The unvarnished truth. Banal attractiveness sauntering into the realm of tedious familiarity? Bourgeois effrontery through others as a form of marketable cliche? Diane Arbus remains somewhat of a mystery. There is a contrast here, marked, between a Helen Levitt, Cartier-Bresson and Arbus. Perhaps it was because the unstable Arbus was able to wrap herself around the spirit of the forbidden, going into bizarre areas of the psyche where the deformed and twisted body was a metaphor for a world almost Kafka like in his use of the strange hybrid-breed animals/human combination creatures. Figures of biological oddity. Like Kafka’s animals, a sphere of the forgotten and neglected who border between particular life forms. In that scheme of thought, to Arbus, the “freaks” held a certain joy in pure existence, and a wisdom that she found fascinating, one that was inaccessible to human reflection and in juxtaposition to their generally anxious dispositions.
But, for all Arbus’s inventiveness, her craft, the ingenuity with which she grappled to re-invent and re-articulate the body in her own mind; it does suggests that the human body is one of the wonders of nature, no matter how out of the ordinary, that no art form can really do satisfactory justice to, however it may compelling appear to. The body is always moving and growing, continually refreshing and renewing itself, whereas art fossilizes it into a temporal and contextual absolute.
Arbus: “A photograph is a secret about a secret. The more it tells you the less you know….”Freaks was a thing I photographed a lot. … Most people go through life dreading they’ll have a traumatic experience. Freaks were born with their trauma. They’ve already passed their test in life. They’re aristocrats.”….
Representations of the naked body do afford a certain voyeuristic satisfaction, however imperfect and removed from the ideal of fantasy. There is always that wonder, at least sometimes, of what other bodies are like, and a projection of what it might be to engage with them them. To kind of spy on them seen through the optic of works of art can lend a type of vicarious thrill of relationship, appealing to many, although the satisfaction is often narcissistic , since this other body is somehow a mirror of our own,or part of our own…. with all its flaws and blemishes, and even grotesque naturalness.
…one “treasure” remains, the allegedly grisly self-orchestrated photograph of Arbus’ suicide. According to the revelation in the Arbus exhibition catalogue, Diane Arbus over a chilling weekend set up a series of cameras, which depicted over a lengthy period her self-immolation slitting her wrists in a bathtub.
So, while everything Arbus appears to have been dumped on the public, the tease remains. Perhaps we will see Nicole Kidman in the forthcoming Arbus biopic earning another Oscar by slitting her thin Aussie wrists in the bathtub, but this still will not satisfy the hunger for what lies beyond….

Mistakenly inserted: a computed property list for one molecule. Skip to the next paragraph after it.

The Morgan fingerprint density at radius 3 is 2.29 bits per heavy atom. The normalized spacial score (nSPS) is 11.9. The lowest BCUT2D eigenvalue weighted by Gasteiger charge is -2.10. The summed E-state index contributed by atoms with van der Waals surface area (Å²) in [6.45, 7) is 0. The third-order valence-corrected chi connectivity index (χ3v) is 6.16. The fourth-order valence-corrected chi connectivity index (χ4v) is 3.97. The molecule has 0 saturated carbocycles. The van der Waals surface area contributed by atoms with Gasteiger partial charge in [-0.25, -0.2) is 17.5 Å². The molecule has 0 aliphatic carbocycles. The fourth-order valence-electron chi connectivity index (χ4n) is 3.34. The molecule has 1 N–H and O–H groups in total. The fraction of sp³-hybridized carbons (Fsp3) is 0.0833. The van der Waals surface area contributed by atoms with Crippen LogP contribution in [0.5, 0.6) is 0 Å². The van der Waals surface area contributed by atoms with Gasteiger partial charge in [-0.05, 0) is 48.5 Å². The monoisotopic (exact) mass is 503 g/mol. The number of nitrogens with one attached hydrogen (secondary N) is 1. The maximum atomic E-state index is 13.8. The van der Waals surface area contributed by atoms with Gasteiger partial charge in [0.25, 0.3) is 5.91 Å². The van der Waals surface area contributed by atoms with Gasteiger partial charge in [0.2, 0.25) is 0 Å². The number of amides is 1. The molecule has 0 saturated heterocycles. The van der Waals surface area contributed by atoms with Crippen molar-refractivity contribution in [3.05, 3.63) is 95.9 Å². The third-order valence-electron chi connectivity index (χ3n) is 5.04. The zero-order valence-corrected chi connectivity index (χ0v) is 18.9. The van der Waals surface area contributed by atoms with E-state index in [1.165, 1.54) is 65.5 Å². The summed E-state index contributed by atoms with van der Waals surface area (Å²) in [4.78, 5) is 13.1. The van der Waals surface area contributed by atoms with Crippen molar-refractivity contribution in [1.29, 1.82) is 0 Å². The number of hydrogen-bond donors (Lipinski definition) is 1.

…For guidance let’s turn to Marcel Duchamp’s Etant Donnes, the secret project ultimately revealed in the PMA after Duchamp’s death. Since art is all about what we most want to see and aren’t allowed to see in this context, perhaps the Arbus daughters could arrange for these tantalizingly presumably unlookable photographs to be released after their deaths.Read More:http://www.artnet.com/magazineus/features/finch/finch9-12-05.asp
One of the charges leveled against Arbus is that her work exploited and demeaned her subjects. The same charge has been made against Freaks ( Tod Browning, 1932). This is despite the fact that many of Arbus’ subjects were happy with her work and that many of the performers
…Taking that into account, and acknowledging that Freaks is generally a sympathetic portrayal of sideshow performers where the “normal” people are the monsters, you can’t escape the truth that in both cases, deformity and ugliness give these important works their power.
Freaks is one of the greatest horror movies of all time, and it would not have been so if it had relied on putty appliances, costumes, or lighting tricks to change normal actors into freaks. For most of it’s running time, the freaks are portrayed in ordinary domestic situations: playing cards, washing clothes, or discussing circus business. But in the final act, when they turn on the evil bare-back rider and her accomplice the strongman, it is their alieness that supplies the chills….
…Arbus’ work plays the same card. My personal favorite Arbus photograph: “Child with Toy Hand Grenade in Central Park” seems somewhat staged, which lends credence to the idea that she exploited her subjects, but it’s the final effect which matters. Read More:http://themorbidimagination.com/art/diane-arbus-and-freaks-1932/